Graduate Student Teaching Resources: First Semester Success Kit

Teaching for the first time as a graduate student can be an overwhelming yet exciting experience. The following resources have been specifically curated to help you plan for, troubleshoot, and get the most out of your first semester as an instructor. Even if you have worked as an instructor before, you will likely benefit from these resources and suggestions.

Pre-Semester Preparation

Creating your syllabus

Creating your syllabus

Creating a new syllabus from scratch can be a long, difficult process. More than likely, your academic unit will provide you with a syllabus outline they would like you to follow, or they might even provide you with a complete syllabus that you can edit and to which you can add your personal details. If you have not received instructions outlining your academic unit’s expectations, consider reaching out to the head of your academic unit.

When creating or editing your syllabus, ensure it contains all the information and essential elements your students will need. Students appreciate knowing the parameters of the course and instructor’s expectations from the very beginning. Certain content is required to be included in your syllabus, including statements on academic integrity and accessibility, for example. CITL has prepared detailed Guidelines for Course Syllabi that can help you address these requirements as well as provide helpful recommendations for other sections.

Things to remember: as per university regulations, a syllabus must be provided to students before the end of the first week of lectures, so it is important that your syllabus is complete prior to the beginning of the semester; and as a graduate student and per-course instructor, you are required to submit your syllabus for approval to the head of your academic unit by the end of the second week of classes. Be sure to follow any deadlines set by your specific academic unit, as they may wish to approve your syllabus sooner.

Other resources:

Identifying university resources, dates, and policies

Identifying university resources, dates, and policies

Whether you are new to Memorial University or have already been a student here for a number of years, as a new instructor, you’ll want to familiarize yourself with the resources available as well as important dates and policies.

Memorial University offers a range of student supports that may not be known to your students. Instructors on the St. John’s campus are encouraged to direct students to help centres, academic advising, and accessibility services. Grenfell campus has similar supports for students, as does the Marine Institute.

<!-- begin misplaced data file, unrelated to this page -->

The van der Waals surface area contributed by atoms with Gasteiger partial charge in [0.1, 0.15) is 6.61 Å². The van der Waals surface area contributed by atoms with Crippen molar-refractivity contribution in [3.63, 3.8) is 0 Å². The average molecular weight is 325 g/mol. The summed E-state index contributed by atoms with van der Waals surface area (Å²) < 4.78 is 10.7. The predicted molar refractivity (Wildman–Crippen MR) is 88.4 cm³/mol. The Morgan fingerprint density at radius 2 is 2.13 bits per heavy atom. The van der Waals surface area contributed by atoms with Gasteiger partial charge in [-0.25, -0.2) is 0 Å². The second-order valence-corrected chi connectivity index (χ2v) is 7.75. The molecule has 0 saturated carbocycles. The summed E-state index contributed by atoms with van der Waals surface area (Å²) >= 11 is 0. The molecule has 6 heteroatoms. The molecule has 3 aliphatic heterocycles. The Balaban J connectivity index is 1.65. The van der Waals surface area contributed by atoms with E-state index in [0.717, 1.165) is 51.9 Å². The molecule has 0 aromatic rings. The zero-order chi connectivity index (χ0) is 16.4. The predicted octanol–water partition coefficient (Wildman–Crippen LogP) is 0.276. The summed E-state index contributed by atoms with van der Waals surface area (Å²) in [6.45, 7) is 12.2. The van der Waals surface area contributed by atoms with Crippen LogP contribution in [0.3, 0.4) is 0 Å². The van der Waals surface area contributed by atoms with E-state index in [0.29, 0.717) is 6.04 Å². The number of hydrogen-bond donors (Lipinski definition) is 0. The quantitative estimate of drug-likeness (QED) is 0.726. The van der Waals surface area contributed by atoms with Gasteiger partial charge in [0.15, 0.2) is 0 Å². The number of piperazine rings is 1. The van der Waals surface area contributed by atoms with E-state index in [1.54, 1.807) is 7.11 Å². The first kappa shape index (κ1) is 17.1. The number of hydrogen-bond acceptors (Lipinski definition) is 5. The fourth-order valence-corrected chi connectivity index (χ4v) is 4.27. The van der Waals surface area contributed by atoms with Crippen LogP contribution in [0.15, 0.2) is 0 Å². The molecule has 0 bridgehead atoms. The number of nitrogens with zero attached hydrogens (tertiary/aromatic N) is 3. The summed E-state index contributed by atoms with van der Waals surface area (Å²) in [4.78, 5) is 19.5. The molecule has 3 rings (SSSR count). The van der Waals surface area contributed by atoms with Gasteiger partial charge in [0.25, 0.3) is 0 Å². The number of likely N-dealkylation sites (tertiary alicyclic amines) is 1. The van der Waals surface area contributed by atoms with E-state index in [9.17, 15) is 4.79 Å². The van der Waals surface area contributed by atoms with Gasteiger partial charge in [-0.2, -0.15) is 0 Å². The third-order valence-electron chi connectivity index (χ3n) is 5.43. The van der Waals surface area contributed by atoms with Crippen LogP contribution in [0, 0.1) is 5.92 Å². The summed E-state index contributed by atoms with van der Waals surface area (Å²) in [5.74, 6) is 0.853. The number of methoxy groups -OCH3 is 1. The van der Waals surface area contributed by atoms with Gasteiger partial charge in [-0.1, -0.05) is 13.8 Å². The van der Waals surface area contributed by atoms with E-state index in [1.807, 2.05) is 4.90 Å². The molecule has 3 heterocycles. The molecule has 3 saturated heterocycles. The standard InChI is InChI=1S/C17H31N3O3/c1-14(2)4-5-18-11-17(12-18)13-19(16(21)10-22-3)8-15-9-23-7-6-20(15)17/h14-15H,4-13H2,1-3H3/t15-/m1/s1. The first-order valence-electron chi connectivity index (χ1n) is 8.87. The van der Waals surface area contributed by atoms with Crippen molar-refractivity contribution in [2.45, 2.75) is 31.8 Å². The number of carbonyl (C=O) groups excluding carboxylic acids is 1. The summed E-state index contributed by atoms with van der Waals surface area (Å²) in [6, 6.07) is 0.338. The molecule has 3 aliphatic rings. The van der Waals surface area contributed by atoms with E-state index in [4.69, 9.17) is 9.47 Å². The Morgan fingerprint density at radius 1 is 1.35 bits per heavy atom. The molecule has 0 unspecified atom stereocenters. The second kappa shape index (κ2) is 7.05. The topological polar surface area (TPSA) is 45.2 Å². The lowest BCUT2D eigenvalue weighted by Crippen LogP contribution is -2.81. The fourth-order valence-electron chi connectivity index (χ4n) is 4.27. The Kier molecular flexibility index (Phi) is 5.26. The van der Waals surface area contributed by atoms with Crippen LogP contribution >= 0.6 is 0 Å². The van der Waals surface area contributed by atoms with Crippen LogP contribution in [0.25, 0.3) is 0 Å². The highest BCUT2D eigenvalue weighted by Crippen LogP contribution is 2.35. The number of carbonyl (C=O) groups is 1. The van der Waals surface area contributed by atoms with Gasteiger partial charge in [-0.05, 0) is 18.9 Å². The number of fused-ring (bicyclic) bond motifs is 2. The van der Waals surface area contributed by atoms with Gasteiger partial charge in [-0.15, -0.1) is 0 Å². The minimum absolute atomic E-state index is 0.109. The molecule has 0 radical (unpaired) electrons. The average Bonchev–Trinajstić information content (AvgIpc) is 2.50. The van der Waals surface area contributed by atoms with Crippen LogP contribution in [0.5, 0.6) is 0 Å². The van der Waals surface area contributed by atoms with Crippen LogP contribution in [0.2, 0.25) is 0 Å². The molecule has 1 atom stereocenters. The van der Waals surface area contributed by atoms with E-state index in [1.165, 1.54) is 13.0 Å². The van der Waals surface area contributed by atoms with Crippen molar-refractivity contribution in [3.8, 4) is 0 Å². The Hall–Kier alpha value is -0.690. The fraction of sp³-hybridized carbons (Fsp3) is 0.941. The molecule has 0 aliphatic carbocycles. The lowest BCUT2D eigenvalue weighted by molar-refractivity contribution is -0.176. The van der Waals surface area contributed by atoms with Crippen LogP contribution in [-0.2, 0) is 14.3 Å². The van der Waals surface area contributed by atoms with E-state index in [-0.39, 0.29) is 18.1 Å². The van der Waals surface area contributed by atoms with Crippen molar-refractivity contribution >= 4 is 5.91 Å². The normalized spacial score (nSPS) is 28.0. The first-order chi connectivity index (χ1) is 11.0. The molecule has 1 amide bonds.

Both you and your students will need to be familiar with important dates and deadlines throughout the semester. These include deadlines for adding and dropping courses, final exam dates, and more. Your academic unit may also have specific deadlines for submitting your syllabus for approval or submitting final grades.

Taking on the duties of an instructor for the first time is a big responsibility. To learn more about the expectations of an instructor, consult the General Academic Regulations in the Undergraduate Calendar as well as the Duties and Responsibilities outlined in the LUMUN collective agreement.

Using Brightspace

Using Brightspace

All courses (both online and in-person) are assigned a Brightspace course site (shell) for instructors  to use in the delivery of their course. If you are new to using Brightspace, or if you are simply new to using it as an instructor, CITL has prepared a number of helpful resources to guide you in getting started in your course. The Brightspace Course Setup Kit, for example, is a customizable template you can tailor to meet your specific needs.

Consider using Brightspace features that can help streamline your semester:

If there are particular Brightspace features or tools you’d like to learn more about, consider attending a CITL workshop or booking a one-on-one consultation.

Other resources:

The First Few Classes

Setting the tone and creating community

Setting the tone and creating community

Students often get a sense of an instructor’s style and expectations from the first day of class, so you’ll need to think about how you want to portray yourself before stepping into the classroom. Do you want to maintain a formal instructor presence, or are you hoping to create a more collaborative, interactive learning environment?

Regardless of your personal tone, you will want to ensure your students feel a sense of community in your classroom: use class time to conduct an icebreaker and introductions; survey students about their needs or concerns; and encourage students to meet with you one-on-one or in small groups during office hours.

Managing your classroom

Managing your classroom

First and foremost, classroom management is about relationships. Proactive classroom management strategies focus on building trust and connection, making expectations clear, and effectively preventing classroom disruptions before they arise.